My mind raced. Whatever momentary lunacy had made her wreck the lander need not doom her. Our starship was fine—if unbearably empty. I could go for help, for a team of biologists to somehow make things right. "At least tell me what this is about."

She explained a lot now, with one word.

Replaying the video, the fronds of the seedlings all around Amanda had been perfectly still. There had been no breeze; her spontaneous trembling in reaction to my question about eco-pheromones had been horrified insight. The long time she had spent puttering with the plant, staring at the ground and away from the camera, masked frantic thinking.

"For some reason, you feel you can't leave." I could not yet imagine what the reason might be. I did not care. It was Amanda. "Then I'll join you. I'll come down in the other lander."

"No!" Tears that had subsided welled anew. Mucus bubbled from her nostrils and ran down her chin. "Don't you see, Cameron? That would be worse. If I see you in person, I'll be repelled." A shudder made her pause.

"If you leave, at least we'll have our memories."

* * *

Pheromones, it turns out, are much more than sexual attractants. More broadly, they are biochemical stimulants of behavior, like the scent trails left by ant scouts to lead worker ants to food. Not only animals secrete pheromones; so do some algae, slime molds, and fungi. But pheromonal effects were largely intra-species—on Earth. Eco-pheromones, Amanda had realized, must involve wide-ranging biochemical signaling among species.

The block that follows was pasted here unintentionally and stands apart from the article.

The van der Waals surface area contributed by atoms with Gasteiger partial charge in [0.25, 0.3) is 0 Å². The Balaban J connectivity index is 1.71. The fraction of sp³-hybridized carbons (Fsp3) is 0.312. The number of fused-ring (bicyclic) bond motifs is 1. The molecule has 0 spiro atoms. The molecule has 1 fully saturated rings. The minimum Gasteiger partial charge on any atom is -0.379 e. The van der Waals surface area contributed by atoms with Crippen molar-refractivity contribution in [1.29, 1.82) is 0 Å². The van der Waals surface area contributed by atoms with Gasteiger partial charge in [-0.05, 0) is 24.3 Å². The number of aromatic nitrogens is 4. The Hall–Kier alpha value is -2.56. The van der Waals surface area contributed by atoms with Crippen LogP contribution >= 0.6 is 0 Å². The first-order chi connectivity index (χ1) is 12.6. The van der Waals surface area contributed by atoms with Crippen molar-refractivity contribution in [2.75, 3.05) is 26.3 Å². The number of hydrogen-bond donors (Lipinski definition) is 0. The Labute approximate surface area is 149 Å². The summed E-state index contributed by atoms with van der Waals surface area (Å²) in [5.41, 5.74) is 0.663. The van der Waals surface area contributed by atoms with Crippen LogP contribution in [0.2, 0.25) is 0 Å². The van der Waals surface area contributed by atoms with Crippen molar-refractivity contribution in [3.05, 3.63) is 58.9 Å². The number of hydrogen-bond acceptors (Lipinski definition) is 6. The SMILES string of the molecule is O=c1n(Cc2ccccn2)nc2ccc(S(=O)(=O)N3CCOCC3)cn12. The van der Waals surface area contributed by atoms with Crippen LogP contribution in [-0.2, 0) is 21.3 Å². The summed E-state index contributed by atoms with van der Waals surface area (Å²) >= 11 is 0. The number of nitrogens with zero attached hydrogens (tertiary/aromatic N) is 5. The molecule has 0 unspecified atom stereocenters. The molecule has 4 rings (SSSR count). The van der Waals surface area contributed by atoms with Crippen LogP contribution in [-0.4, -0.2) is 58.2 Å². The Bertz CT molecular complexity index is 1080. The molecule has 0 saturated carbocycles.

And that mechanism resolved so many of the unanswered questions about Paradise.

* * *

Only science far beyond even the Firsters' usual unattainable standards had kept the ship's biosphere viable long enough to reach Paradise. With the scattered and incomplete records that were recoverable, we had not a chance in several lifetimes of recreating their achievement. By we, I mean the Corps and all its resources.

I did not have several lifetimes.

Still, what had happened was finally clear, if only in barest outline. The Firsters had synthesized two of what they called retroviruses. These molecular machines were benign as far as the immune system was concerned, which made them invisible to our biohazard sensors. Both retroviruses implanted designer genes into terrestrial mammals. The spliced genes from the first retrovirus expressed the proteins that, by allowing the colonists to digest local life forms, enabled survival. Given that adaptation, however, there was nothing to stop the highly evolved immigrant species from out-competing all native fauna—which the colonists were unwilling to permit.

Hence the second retrovirus: It implanted the genes that let the survivors live with themselves.

"We will not prolong our time through the wanton extinction of those who belong on this beautiful world," declared the slowboat's log, in an entry recorded as the shipboard biosphere was in its death throes. "Nor will we abandon to their fate those who have been such loyal shipboard companions.

"We will co-exist, or we will perish."

Perhaps they knew what they were doing. I prefer to think they ran out of time before testing could be completed. Either way, the crew descended to Paradise's surface, committed to being stewards of the land.

They had succeeded brilliantly. Earth animals coexisted everywhere with native forms, and, as the records from planetfall proved, the indigenous biosphere was now far lusher than before humanity's arrival.